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[How2] Touch up the back of foilback stones


#1

Does anyone know how to touch up the back of foilback stones…
Any ideas. I’ve tried tester paint, stains, doesn’t work.
Thank-you for the help with stone suppliers and suppliers for
filagree stampings… Donna


#2

Thank you so much for the method of replacing the foil on the
stones or touching up. I will try it and this really sounds like
it will work. What a great group to belong too. I might be
getting a computer in a couple days and going off webtv. I will
let you know if this takes place. Thank You. Donna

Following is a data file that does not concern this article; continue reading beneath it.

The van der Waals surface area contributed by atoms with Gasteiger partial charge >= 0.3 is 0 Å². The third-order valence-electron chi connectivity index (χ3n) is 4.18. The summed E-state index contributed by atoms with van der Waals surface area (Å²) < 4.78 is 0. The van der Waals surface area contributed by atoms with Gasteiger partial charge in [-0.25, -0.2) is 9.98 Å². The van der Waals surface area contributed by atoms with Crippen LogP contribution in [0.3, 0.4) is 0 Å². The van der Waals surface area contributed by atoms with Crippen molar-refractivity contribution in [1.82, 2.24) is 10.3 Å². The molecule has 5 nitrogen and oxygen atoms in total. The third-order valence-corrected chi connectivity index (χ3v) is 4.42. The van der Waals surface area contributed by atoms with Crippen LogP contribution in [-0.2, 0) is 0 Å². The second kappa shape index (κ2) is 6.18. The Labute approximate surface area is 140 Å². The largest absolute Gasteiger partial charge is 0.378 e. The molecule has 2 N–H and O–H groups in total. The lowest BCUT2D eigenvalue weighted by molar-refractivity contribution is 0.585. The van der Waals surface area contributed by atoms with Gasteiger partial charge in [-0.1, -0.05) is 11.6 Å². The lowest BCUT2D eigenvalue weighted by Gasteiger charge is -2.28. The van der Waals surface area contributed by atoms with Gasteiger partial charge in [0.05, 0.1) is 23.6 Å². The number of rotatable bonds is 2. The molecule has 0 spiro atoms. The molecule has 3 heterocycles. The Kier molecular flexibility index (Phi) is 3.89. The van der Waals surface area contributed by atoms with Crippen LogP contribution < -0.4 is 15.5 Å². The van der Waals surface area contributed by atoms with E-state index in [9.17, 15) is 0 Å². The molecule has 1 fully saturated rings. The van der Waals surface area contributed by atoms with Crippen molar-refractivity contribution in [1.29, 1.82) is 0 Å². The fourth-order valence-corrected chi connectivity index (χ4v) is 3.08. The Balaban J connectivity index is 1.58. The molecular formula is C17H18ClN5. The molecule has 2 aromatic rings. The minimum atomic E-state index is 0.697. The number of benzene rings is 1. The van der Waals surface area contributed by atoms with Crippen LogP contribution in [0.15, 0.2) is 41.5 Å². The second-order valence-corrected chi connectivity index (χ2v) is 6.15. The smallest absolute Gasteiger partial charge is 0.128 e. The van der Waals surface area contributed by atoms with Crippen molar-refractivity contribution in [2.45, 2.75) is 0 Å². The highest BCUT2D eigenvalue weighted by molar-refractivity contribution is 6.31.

#3

Hi Donna: How about the quicksilver stuff used on the back of
mirrors. Would a glass & mirror company supply it?
Andrea/Guyot


#4

Donna, I haven’t actually tried this but the idea came to mind.
How about mixing some of the new very fine dust glitter
available at some art and craft stores with the glue you use for
the stones? I have experience with costume jewelry and I am
ssuming you are using vintage stones for your project. That is
what I would try. Every paint I tried before, including sprays
and metallic markers just does not work. Just a thought… Please
let me know, off list if you want, how it worked out. Good luck!
Vera @Acquamarin


#5

I hope I don’t sound facetious, and it may be unavoidable, but
here goes . . .

Have you got too much time on your hands? :slight_smile:

Those things are pennies per dozen at places like Ben Franklin,
Wal Mart craft section, etc. I think even Rio and Stuller carry